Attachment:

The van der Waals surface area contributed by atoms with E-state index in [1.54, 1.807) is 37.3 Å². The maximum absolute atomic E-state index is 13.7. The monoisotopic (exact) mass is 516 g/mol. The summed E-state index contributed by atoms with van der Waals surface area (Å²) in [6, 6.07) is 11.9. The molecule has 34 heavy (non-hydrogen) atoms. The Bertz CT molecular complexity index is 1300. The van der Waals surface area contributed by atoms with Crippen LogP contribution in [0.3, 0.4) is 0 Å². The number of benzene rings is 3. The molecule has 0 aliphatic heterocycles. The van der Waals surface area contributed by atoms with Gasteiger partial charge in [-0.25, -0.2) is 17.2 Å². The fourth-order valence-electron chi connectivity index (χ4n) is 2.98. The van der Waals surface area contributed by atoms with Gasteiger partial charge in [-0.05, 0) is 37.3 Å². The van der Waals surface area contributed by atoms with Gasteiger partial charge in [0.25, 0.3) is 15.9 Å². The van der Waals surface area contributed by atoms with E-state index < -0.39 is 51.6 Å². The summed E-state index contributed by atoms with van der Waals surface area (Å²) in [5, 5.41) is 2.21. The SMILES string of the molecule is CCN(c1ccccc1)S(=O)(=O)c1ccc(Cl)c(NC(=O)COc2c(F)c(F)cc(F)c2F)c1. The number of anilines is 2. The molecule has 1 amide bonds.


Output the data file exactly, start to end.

The van der Waals surface area contributed by atoms with E-state index in [1.54, 1.807) is 37.3 Å². The maximum absolute atomic E-state index is 13.7. The monoisotopic (exact) mass is 516 g/mol. The summed E-state index contributed by atoms with van der Waals surface area (Å²) in [6, 6.07) is 11.9. The molecule has 34 heavy (non-hydrogen) atoms. The Bertz CT molecular complexity index is 1300. The van der Waals surface area contributed by atoms with Crippen LogP contribution in [0.3, 0.4) is 0 Å². The number of benzene rings is 3. The molecule has 0 aliphatic heterocycles. The van der Waals surface area contributed by atoms with Gasteiger partial charge in [-0.25, -0.2) is 17.2 Å². The fourth-order valence-electron chi connectivity index (χ4n) is 2.98. The van der Waals surface area contributed by atoms with Gasteiger partial charge in [-0.05, 0) is 37.3 Å². The van der Waals surface area contributed by atoms with Gasteiger partial charge in [0.25, 0.3) is 15.9 Å². The van der Waals surface area contributed by atoms with E-state index < -0.39 is 51.6 Å². The summed E-state index contributed by atoms with van der Waals surface area (Å²) in [5, 5.41) is 2.21. The SMILES string of the molecule is CCN(c1ccccc1)S(=O)(=O)c1ccc(Cl)c(NC(=O)COc2c(F)c(F)cc(F)c2F)c1. The number of anilines is 2. The molecule has 1 amide bonds.